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Old 12-01-2010, 04:59 PM   #1
jeffcosgrove
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Default Belgian Golden Strong question

I made Jamil's Belgian Golden Strong Ale from Brewing Classic Styles. I pitched Wyeast 1388 at 64 F and raised the temperature to 82 F over 7 days. I am planning on letting this sit in the primary for at least 3 weeks and I'm wondering if I should let it stay at 82 F for that time or let it fall to ambient in my basement (66 F) before I cold condition it. In Brew Like a Monk it says they go right to 27 F after primary fermentation is complete.

It isn't finished yet, my OG was 1.072 and I am at 1.011 right now and still have some krausen.

I'm worried about letting it sit that warm for a couple weeks, but I would think the yeast are happier finishing and then cleaning up at this temperature rather than dropping down to 66 F. What are your recommendations?

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Old 12-01-2010, 05:08 PM   #2
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I let my BGS sit at about 75F and it takes about 3-4 weeks to reach FG. I use WLP570 and it is a slow fermenter. The yeast is ideal for the style though. The reason they drop the temp is to clarify it. If you don't have the ability to do that, you should do a month fermentation (or longer if it needs it) and bottle it and let the bottles sit for at least 3-4 months before drinking any. This is for two reasons. One, the beer tastes terrible before the 3 month mark in bottles because of the high alcohol and simple sugar quantity. Two, the yeast is an awful flocculator and needs a lot of time to settle and get a clear beer.

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Old 12-01-2010, 05:09 PM   #3
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let it stay at 82 until fermentation is complete.

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Old 12-02-2010, 07:06 PM   #4
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Thanks for the input. I'll let it stay at 82 for another couple of weeks and then drop it to 30F.

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Old 12-10-2010, 05:55 PM   #5
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Jeff, I brewed that same thing a week ago and I'm already dropping the temp tonight. I ended up using 2-Row instead of Pilsener malt (all grain) because I had it on hand. My OG was low (1.076) but a few hours short of a week and I'm down to 1.007 (9%). I'm about to drop the temp down to 45°F for a few days then rack to secondary and hold it at 45°F for a week or two before bottling or kegging.

I was curious - why does it taste so bad at first and then not so bad later? What does aging it at low temps do for it? I'm just curious cause I'm a little disheartened currently. I've done a Dubbel before with a friend and it was pretty rough, too but it's just so sad when it doesn't taste like an IPA does right out of fermentation.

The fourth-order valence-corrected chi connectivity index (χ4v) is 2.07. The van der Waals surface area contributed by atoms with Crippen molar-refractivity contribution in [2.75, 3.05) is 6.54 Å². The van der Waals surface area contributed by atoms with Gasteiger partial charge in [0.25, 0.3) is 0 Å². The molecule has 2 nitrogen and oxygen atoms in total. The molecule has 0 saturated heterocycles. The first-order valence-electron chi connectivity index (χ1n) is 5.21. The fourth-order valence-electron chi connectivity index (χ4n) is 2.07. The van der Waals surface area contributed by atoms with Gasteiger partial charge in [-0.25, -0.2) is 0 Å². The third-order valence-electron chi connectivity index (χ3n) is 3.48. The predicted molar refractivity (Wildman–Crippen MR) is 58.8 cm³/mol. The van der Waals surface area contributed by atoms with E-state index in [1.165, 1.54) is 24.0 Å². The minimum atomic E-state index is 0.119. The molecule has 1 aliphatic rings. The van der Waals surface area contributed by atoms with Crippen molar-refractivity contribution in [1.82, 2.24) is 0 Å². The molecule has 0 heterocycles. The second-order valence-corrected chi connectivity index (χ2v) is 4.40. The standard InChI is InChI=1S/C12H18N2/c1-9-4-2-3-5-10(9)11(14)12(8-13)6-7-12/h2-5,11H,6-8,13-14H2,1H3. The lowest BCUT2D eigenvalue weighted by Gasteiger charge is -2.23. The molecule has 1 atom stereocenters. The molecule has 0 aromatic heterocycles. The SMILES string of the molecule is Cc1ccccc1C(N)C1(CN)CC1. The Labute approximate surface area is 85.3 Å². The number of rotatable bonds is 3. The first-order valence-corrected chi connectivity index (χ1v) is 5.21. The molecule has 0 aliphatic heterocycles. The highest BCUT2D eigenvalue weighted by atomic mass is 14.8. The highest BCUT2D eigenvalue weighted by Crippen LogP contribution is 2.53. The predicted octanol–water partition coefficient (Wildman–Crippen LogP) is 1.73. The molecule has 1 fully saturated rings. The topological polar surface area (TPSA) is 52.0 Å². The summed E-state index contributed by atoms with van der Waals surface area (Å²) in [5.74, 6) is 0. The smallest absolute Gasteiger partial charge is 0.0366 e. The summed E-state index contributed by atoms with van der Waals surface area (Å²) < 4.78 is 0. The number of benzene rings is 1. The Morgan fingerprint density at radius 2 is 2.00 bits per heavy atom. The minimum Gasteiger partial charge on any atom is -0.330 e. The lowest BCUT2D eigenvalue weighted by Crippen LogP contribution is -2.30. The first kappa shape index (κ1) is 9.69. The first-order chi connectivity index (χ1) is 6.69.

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Old 12-10-2010, 09:28 PM   #6
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I gotta say, when I brewed Jamil's BGS, I did the 60-ish to 80-ish rise over a week or two, left it to sit at 80-ish for another week. It spent a total of 3 weeks in the fermenter, then I kegged it, chilled, and carbed it, and 48 hours later it was fantastic. I did not have the "nasty out of the fermenter" experience at all.

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Old 12-10-2010, 09:36 PM   #7
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I tasted my hydrometer sample last night after I cooled it down a bit and I thought it was really good. I used Belgian Pilsner malt. Jamil's recipe called for a 1.072 OG and 1.007 FG. I'm at 1.006 as of last night. I mashed at 149 for 90 minutes.

Do you think I can wash this yeast for my next batch? I've read some people say no due to the high gravity of this beer that it just did. I made a 3.5 L starter with 2 Activator packs.

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Old 12-10-2010, 10:39 PM   #8
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Save a little bit from your starter if you are wanting to save some yeast.

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Old 12-10-2010, 11:16 PM   #9
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Quote:
Originally Posted by jeffcosgrove View Post
I tasted my hydrometer sample last night after I cooled it down a bit and I thought it was really good. I used Belgian Pilsner malt. Jamil's recipe called for a 1.072 OG and 1.007 FG. I'm at 1.006 as of last night. I mashed at 149 for 90 minutes.

Do you think I can wash this yeast for my next batch? I've read some people say no due to the high gravity of this beer that it just did. I made a 3.5 L starter with 2 Activator packs.
You can use it. 1.072 is not that high. I regularly wash yeast from batches in the mid 60s.

..... And yes, I also save some of the starter. I go through a few generations of washing the yeast, and then revive the saved starter to run he yeast again.
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Old 12-10-2010, 11:37 PM   #10
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Reading through "Brew Like a Monk", you'll find as many fermentation regimens as there are labels, and then a few. Each will presumably deliver a different resulting flavor, and one's preference for one or the other is a matter of taste, so... as is so often the case... there is no right answer. Particularly when talking about a Belgian fermentation regimen!

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